This chapter focuses on a different aspect of the regional climate policy system, namely those tools and instruments that encourage renewable energy development. An ambitious renewable energy strategy offers considerable benefits for all three countries of North America, in the form of significant CO₂ emission reductions, new economic activity, and greater energy security. For Mexico, in particular, renewables can foster energy security and technical capacity-building, especially at the local level. In fact, renewable energy development has also been identified as a central pillar of its ambitious national climate strategy, given the recent commitment to increase renewables as a share of...

    • 7 Climate Financing in a North American Context
      (pp. 182-210)
      CLARE DEMERSE and SANDRA GUZMÁN

      The current state of play for climate financing across the three North American countries indicates that specifically regional initiatives in this area are limited. Instead, climate financing is typically discussed on a global scale under the auspices of the United Nations Framework Convention on Climate Change (UNFCCC), with less explicit consideration of the means by which cooperation could occur regionally. As a consequence, this chapter is somewhat more speculative than others in this section. At the same time, however, this chapter highlights a number of critical linkages between climate finance and the implementation of other aspects of climate policy in...

  8. Part Three: Policy Infrastructure
    • 8 Regional Climate Policy Facilitation: The Role of the North American Commission on Environmental Cooperation
      (pp. 213-245)
      NEIL CRAIK

      This chapter considers the role that the North American Commission for Environmental Cooperation (CEC) may play in an emerging system of regional climate governance. The CEC, which was created by the three parties to the North American Free Trade Agreement (NAFTA) through the North American Agreement for Environmental Cooperation (NAAEC), is the only international environmental government organization for North America and has a broad mandate to foster and promote environmental cooperation among Canada, Mexico, and the United States. Nevertheless, until recently, the CEC has only sparingly addressed climate change within its activities, a reflection of the reticence of the United...

    • 9 Design Issues for Linking Carbon Markets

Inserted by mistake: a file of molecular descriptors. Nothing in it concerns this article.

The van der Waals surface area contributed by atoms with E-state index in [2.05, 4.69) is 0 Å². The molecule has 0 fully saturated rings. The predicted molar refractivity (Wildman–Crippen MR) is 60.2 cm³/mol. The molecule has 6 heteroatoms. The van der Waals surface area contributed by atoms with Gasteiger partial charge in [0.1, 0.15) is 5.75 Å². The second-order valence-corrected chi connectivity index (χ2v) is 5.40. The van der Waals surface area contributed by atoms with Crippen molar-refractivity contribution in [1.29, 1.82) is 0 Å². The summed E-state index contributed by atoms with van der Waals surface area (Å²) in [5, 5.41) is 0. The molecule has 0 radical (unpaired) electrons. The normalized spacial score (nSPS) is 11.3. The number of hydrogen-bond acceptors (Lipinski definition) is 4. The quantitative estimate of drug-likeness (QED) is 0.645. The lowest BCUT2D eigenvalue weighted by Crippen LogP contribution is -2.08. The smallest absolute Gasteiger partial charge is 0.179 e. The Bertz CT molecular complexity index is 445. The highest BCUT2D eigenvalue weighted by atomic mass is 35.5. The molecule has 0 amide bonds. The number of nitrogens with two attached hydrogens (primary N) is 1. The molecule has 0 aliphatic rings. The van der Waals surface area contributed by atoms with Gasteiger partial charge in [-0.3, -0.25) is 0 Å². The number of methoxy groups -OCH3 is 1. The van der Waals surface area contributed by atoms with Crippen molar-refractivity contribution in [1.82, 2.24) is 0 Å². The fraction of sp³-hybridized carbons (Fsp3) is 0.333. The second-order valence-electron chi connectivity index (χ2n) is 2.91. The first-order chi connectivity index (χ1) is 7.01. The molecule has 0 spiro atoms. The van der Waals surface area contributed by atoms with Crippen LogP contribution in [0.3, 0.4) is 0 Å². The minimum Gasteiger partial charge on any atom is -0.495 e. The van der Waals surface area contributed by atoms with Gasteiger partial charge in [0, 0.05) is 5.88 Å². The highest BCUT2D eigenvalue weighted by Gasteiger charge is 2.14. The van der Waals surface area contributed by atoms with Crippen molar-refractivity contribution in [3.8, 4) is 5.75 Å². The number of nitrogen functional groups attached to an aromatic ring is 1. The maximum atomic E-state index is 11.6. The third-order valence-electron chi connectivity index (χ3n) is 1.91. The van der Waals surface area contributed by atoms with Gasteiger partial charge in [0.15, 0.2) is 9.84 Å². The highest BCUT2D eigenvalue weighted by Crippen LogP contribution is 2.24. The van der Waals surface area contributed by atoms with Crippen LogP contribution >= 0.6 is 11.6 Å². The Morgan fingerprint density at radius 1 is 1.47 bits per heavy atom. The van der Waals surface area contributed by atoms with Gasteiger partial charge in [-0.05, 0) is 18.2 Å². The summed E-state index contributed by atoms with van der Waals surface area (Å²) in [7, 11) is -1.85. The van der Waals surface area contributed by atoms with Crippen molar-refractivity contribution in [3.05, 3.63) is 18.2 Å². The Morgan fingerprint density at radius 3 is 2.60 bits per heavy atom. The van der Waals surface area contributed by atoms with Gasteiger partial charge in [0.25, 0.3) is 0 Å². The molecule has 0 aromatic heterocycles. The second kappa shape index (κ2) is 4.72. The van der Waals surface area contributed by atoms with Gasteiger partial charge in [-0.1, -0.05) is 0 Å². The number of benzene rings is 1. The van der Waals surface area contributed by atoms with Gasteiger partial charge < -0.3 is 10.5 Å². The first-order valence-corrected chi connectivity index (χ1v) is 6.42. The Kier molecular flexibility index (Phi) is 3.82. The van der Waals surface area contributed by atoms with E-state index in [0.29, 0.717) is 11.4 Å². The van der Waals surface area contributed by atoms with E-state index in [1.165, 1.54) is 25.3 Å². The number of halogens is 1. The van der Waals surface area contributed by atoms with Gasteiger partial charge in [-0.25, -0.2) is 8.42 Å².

(pp. 246-272)
      BRIAN C. MURRAY, PETER T. MANILOFF and JONAS MONAST

      Among the most salient methods for regional cooperation in climate policy is mutual participation in a market for greenhouse gas emission (carbon) permits. In principle, this can occur through complete harmonization of climate policy targets and market rules across federal and state regulations to create a single carbon market. In North America, however, this appears far more likely to occur by linking separate regional markets, possibly federal and state/provincial, with each market operating subject to different but consistent rules.¹ As described elsewhere in this volume, there is little prospect for the emergence in North America of a single, unified carbon...

    • 10 Developing Integrated Carbon Accounting Systems
      (pp. 273-300)
      STEVEN B. YOUNG and CLINT L. ABBOTT

      The starting premise of this volume is that North American climate change governance activities are currently, and will continue to be, highly decentralized in their structure. The result is an array of regulatory and voluntary activities oriented towards mitigating greenhouse gas (GHG) emissions across different scales and diverse contexts. The specific challenges associated with integrating these activities are addressed elsewhere in this volume, but at the heart of many of these mechanisms is a system by which GHG emissions, emitted, reversed, or averted, can be measured, reported, and verified (MRV).

      Within a decentralized climate governance structure, cooperation between actors and...

    • 11 Trade Rules, Dispute Settlement, and Barriers to Regional Climate Cooperation
      (pp. 301-332)
      ANDREW GREEN

      International trade seems at times to be the bête noire of environmentalists. Not only is trade itself blamed for direct harm to the environment from the related transportation of goods, but the institutions established under international trade agreements are blamed for restricting the ability of governments to implement environmental policy.¹ When an environmental policy imposes costs on a foreign industry, that industry (directly or indirectly through its government) may challenge the policy under a trade agreement in an attempt to eliminate the policy. The mere threat of such challenges may change environmental policy. Of course, on the other side, environmental...

    • 12 Conclusion
      (pp. 333-352)
      NEIL CRAIK and DEBORA VANNIJNATTEN

      This volume has proceeded on the basis of two principal premises. The first, which is largely descriptive, is that the structure of North American climate change governance is decentralized and diverse in both the range of actors involved in cooperative activities and the form of activities undertaken. The second, which is more conceptual, is that North American climate governance, while consisting of distinct cooperative activities, can be understood as a complex system with multiple operating sub-systems. Conceptualizing North American climate governance in this way draws our attention to the ways in which the main structural features of the system mould...

  9. Appendix Select GHG programs, standards, and guidelines relevant to North America by domain
    (pp. 353-362)
  10. Contributors
    (pp. 363-364)
  11. Index
    (pp. 365-369)